After resting a bit, I headed back the way I came, still on Route 125 but now riding east. Unfortunately, the way in was not as pleasant as the way out. By late afternoon, I was not only tired of the weekend traffic, heavier than I expected; I was becoming physically drained – from the heat and the hills and perhaps a little dehydration. I confess to walking up the steeper inclines. At one point, I thought I would never make it back.
So it was nice to finally see Middlebury College on a hill in the distance.
Total miles rode was 35.12, a long trip for me. My body felt it.
The next day, June 15, saw good weather again – I knew I had to take advantage of it. This time I planned to ride north, to the small city of Vergennes. It would be a shorter and flatter ride than the day before. Here’s the route I took:
I left Middlebury on Morgan Horse Farm Road – which changes its name to Pearson Road and then Green Street but goes all the way into Vergennes without a turn. It is, happily, much less-travelled than Route 125, though the scenery is equally lovely.
Just outside of Middlebury, I passed the famous Morgan Horse Farm, now run by the University of Vermont.
Later on, there were views west to the Adirondacks:
At Vergennes, I stopped at 3 Squares Cafe for potato chips and a bottle of water.
On the ride home, the view east, toward the Green Mountains, was as pretty as the view west toward New York.
The riding was *mostly* straight and *generally* flat.
And the downhills were nice.
Soon, I was back in Middlebury. The total ride was 25.3 miles. Once home, I tracked the route using both Google Maps (see above) and Map My Ride, which also shows elevation. Unfortunately, you can’t embed Map My Ride routes into WordPress blogs the way you can Google Maps, so I had to take the screen shot below. You can see here that the biggest hill occurred at the end of the trip out, a decline into Vergennes itself. I had to go *up* that one on the way home, fueled only by a bag of potato chips (another lesson learned . . . ).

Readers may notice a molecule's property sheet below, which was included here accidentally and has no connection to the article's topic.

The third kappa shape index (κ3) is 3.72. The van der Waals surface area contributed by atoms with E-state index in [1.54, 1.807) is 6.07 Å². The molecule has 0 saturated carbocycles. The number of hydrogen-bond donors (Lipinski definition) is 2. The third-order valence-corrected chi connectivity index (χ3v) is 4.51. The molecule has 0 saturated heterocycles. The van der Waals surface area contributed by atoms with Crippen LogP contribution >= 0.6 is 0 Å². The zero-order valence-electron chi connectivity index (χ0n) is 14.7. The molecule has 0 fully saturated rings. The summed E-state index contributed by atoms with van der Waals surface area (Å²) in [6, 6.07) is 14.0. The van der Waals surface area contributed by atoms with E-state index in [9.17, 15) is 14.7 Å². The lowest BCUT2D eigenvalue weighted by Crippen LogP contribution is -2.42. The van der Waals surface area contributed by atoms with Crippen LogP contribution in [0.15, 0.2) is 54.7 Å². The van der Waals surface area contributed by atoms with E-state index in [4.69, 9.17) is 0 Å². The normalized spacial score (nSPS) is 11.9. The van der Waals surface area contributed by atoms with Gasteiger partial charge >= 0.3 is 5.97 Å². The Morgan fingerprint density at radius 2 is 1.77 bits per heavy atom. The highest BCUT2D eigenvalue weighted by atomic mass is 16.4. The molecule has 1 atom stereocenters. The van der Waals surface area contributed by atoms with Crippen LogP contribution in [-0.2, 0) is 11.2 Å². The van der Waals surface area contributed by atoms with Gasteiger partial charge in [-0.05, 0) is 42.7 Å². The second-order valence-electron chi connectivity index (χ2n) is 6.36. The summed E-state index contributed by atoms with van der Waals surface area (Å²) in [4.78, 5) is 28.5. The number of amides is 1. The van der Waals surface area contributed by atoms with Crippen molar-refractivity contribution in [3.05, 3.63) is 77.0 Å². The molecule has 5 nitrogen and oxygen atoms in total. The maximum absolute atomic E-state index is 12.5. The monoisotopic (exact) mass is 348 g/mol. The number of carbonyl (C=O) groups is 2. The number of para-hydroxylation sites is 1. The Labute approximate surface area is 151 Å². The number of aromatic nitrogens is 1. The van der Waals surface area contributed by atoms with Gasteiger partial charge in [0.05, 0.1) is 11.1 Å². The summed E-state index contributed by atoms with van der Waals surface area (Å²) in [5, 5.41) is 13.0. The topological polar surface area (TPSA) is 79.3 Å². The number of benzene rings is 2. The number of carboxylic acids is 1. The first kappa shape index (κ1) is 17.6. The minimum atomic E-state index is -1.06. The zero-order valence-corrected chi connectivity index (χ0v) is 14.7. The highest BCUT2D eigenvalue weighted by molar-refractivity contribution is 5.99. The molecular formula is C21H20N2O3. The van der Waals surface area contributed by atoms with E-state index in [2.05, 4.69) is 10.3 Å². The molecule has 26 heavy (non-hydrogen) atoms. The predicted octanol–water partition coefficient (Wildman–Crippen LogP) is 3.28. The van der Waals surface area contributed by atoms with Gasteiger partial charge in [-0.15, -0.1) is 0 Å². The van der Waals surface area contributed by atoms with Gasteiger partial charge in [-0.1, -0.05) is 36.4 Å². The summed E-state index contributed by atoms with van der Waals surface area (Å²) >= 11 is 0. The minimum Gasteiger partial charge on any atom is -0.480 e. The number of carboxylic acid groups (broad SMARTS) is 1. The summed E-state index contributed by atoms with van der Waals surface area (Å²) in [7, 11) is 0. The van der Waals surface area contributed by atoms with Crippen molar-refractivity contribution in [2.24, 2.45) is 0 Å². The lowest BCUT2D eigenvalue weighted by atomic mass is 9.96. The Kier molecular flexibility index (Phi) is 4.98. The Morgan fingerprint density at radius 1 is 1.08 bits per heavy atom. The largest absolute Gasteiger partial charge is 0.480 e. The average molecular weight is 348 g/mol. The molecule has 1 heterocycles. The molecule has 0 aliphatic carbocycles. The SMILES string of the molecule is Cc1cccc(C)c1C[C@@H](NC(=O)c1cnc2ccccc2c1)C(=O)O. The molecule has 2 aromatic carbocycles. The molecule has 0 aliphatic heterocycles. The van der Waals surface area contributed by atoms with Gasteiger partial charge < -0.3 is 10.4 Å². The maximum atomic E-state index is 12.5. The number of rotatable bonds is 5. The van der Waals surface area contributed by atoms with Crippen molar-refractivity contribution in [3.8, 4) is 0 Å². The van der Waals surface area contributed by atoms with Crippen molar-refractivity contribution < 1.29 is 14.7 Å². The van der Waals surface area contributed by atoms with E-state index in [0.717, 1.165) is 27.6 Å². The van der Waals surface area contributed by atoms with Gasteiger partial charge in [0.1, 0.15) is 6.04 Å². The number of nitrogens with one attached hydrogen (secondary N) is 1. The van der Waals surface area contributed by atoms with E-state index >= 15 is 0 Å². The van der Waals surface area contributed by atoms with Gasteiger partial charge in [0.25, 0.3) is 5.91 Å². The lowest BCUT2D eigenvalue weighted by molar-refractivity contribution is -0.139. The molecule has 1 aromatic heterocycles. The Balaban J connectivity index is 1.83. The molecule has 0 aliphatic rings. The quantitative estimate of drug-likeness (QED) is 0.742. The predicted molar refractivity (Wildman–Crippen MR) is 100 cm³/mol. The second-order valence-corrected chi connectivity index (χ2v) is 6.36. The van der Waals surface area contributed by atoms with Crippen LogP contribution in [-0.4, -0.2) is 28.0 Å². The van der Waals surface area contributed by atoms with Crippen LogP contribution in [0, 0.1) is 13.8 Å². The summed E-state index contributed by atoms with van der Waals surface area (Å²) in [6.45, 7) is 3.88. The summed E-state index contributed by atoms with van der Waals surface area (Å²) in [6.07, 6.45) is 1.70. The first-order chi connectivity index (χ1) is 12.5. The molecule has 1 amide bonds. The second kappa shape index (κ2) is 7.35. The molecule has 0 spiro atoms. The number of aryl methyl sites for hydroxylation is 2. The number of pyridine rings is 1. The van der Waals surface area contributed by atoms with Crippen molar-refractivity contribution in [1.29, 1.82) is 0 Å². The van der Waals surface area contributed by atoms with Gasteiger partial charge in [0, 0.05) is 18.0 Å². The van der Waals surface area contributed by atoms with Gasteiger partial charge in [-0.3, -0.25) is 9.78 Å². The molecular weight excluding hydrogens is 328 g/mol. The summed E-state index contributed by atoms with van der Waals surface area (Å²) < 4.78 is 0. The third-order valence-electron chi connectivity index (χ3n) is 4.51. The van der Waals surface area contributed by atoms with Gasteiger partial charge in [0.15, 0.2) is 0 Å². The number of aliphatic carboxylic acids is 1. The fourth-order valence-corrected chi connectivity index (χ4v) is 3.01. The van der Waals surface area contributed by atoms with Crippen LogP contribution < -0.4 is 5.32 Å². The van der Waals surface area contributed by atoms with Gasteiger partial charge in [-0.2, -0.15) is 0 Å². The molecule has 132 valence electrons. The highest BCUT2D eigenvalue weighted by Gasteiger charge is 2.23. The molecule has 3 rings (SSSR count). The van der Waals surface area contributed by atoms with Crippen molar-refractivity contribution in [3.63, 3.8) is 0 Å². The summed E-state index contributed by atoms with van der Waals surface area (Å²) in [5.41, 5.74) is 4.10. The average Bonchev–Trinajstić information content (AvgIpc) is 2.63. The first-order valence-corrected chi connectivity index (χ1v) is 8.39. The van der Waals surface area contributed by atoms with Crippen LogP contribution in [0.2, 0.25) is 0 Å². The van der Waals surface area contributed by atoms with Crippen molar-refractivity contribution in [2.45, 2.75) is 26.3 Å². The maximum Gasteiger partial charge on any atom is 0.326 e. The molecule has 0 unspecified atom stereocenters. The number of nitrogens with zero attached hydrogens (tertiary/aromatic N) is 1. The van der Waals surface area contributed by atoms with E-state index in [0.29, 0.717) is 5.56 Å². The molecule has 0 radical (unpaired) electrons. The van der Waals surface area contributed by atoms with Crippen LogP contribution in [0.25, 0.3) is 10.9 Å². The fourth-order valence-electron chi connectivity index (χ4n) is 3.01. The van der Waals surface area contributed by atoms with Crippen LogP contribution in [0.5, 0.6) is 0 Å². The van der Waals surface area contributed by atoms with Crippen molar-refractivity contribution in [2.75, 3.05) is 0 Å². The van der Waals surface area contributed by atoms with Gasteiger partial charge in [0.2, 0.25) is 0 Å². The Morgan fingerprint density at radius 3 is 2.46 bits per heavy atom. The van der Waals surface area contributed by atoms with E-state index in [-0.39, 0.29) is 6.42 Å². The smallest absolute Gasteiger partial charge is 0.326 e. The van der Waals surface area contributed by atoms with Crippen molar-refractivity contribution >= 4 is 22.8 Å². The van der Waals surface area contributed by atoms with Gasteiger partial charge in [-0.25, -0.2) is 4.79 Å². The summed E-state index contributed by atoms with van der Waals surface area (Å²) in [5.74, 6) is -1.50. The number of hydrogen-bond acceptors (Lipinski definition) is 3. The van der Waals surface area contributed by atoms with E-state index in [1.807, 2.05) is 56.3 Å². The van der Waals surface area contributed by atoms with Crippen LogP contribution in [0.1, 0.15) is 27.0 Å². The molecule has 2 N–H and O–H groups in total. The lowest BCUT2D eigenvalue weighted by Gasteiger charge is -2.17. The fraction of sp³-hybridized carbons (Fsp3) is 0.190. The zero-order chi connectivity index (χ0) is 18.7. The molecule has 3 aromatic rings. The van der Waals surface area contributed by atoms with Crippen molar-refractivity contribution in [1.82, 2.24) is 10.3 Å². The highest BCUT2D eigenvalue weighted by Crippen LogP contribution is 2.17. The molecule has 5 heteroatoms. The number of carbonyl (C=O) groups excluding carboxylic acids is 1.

Sunday, June 16, was Father’s Day. It rained again. We spent the day in Burlington – wet and cold. The power was out all along Church Street and vicinity, including the diner on which we had set our hungry hearts.
The next morning, June 17, I took a short trip east out of town. My original plan was to ride down Route 7 and then up Route 125 East to Ripton, into the Green Mountains. But the climb as depicted in the elevation below, from Lake Champlain Bikeways, was a little daunting. That’s the top of the Middlebury Gap at mile 16 – a climb of nearly 1,500 feet from Middlebury (Bread Loaf is mile 13.5 or so, less high but still a substantial climb). This particular route from Lake Champlain Bikeways is a long, strenuous ride that takes in both the Middlebury and Brandon Gaps.
I decided I would do just the first part, from Middlebury east on Seminary Street and Quarry Road, then south on Rte 116 into East Middlebury. But I didn’t take a map with me; and, riding along Washington Street, I kept looking for Quarry Road, which I never found. Fortunately, Washington Street soon turned into Painter Road, and the scenery was so beautiful, the morning sun so warm, the landscape so quiet, I just kept riding. At Munger Street, I turned left and kept riding another mile or so (the total trip was 12 miles). It was my favorite route yet:
Here are a few of the photos I took that morning:
When I got back home and looked at my maps, I realized I could have kept going on Munger Street all the way to New Haven Mills and, from there, into Bristol.
I’ll try that next time I’m in the area.